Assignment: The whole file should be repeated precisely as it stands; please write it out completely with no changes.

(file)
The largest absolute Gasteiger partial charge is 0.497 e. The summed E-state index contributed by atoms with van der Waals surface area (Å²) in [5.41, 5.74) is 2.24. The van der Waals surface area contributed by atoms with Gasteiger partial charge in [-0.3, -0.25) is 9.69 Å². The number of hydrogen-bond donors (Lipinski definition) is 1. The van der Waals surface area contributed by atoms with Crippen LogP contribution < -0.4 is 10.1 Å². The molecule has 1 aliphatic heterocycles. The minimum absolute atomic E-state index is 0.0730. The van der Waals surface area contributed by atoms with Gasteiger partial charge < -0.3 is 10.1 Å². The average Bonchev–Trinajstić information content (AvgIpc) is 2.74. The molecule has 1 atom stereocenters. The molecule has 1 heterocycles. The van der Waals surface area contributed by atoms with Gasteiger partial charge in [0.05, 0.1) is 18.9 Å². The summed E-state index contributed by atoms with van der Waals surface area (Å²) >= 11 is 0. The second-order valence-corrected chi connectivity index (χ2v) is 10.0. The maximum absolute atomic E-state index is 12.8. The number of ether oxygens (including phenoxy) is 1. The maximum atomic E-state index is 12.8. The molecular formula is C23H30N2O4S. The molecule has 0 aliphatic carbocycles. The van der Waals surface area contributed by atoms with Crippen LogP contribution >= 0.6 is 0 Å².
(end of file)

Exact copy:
The largest absolute Gasteiger partial charge is 0.497 e. The summed E-state index contributed by atoms with van der Waals surface area (Å²) in [5.41, 5.74) is 2.24. The van der Waals surface area contributed by atoms with Gasteiger partial charge in [-0.3, -0.25) is 9.69 Å². The number of hydrogen-bond donors (Lipinski definition) is 1. The van der Waals surface area contributed by atoms with Crippen LogP contribution < -0.4 is 10.1 Å². The molecule has 1 aliphatic heterocycles. The minimum absolute atomic E-state index is 0.0730. The van der Waals surface area contributed by atoms with Gasteiger partial charge < -0.3 is 10.1 Å². The average Bonchev–Trinajstić information content (AvgIpc) is 2.74. The molecule has 1 atom stereocenters. The molecule has 1 heterocycles. The van der Waals surface area contributed by atoms with Gasteiger partial charge in [0.05, 0.1) is 18.9 Å². The summed E-state index contributed by atoms with van der Waals surface area (Å²) >= 11 is 0. The second-order valence-corrected chi connectivity index (χ2v) is 10.0. The maximum absolute atomic E-state index is 12.8. The number of ether oxygens (including phenoxy) is 1. The maximum atomic E-state index is 12.8. The molecular formula is C23H30N2O4S. The molecule has 0 aliphatic carbocycles. The van der Waals surface area contributed by atoms with Crippen LogP contribution >= 0.6 is 0 Å².